It seems like only yesterday that Bush’s blow-dried and homophobic Secretary of the Interior, Gale Norton, burnished her scholarly credentials and pronounced that the South was “defending state sovereignty” during the Civil War, but with “bad facts,” which she reluctantly identified as slavery.  Describing the rape, torture and murder of millions of forced laborers as annoying “bad facts” obscuring a larger, nobler ideal, can easily be attributed to the pathology of the Bush era, with its dubious commitment to history and its penchant for praising the worst types of political crimes with faint damnation.

Many of us hoped that this type of rhetoric, at once syrupy and ugly, would pass away as fleetingly as one of Bush’s smirks after Obama was elected and something like sanity was restored to our government.  But then came the Tea Party and the libertarian chic, which make Norton look like Spengler.   With the sesquicentennial of the Civil War this month, the Right-Wing Noise Machine was belching out smoke and revisionist narratives of that foundational event in US history.

The stage had already been set by libertarian Opa Ron Paul who based his half-baked candidacy for president on the half-baked idea that the Civil War was “unnecessary”.   His wonderfully lightsome theory is that the North could have just bought all the slaves.   Problem solved.  You could almost hear him say under his breath: “Lincoln the warmonger.”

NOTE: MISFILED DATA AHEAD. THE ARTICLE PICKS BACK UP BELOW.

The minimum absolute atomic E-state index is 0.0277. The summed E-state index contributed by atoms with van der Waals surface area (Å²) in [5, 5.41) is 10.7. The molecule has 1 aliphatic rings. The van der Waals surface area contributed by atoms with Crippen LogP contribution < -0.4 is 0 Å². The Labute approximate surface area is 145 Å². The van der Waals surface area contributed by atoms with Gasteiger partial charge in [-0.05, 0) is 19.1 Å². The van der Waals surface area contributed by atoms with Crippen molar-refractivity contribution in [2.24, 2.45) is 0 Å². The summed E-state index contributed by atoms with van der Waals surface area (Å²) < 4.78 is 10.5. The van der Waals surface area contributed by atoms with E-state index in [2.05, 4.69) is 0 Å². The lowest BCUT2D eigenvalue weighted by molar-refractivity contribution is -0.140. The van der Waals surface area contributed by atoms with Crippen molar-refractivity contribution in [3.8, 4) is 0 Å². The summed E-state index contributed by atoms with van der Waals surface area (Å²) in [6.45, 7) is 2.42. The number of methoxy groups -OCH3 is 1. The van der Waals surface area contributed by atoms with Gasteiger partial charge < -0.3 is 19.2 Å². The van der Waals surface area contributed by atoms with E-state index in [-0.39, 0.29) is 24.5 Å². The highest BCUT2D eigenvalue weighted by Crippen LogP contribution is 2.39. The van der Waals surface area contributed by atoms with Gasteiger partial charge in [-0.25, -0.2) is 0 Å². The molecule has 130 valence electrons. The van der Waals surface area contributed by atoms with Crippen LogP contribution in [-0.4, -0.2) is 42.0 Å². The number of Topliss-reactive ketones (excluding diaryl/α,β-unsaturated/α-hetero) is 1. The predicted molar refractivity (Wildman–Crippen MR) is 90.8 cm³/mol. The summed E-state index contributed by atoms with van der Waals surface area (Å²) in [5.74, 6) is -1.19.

If this sounds like libertarian chic (market solutions!), it is.  Paul got his peculiar historiography from the ever-off-kilter Von Mises Institute, a libertarian think tank given to the idea that traffic lights cause traffic.  Paul’s former chief of staff, Lew Rockwell, was part of the coterie of Neo-Confederates at the VMI, who like Norton, were sympathetic to the South, and deplored the North’s worst facts -- that of using federal power to form that demonic presence that haunts the troubled minds of all Tea Partiers, “Big Government.”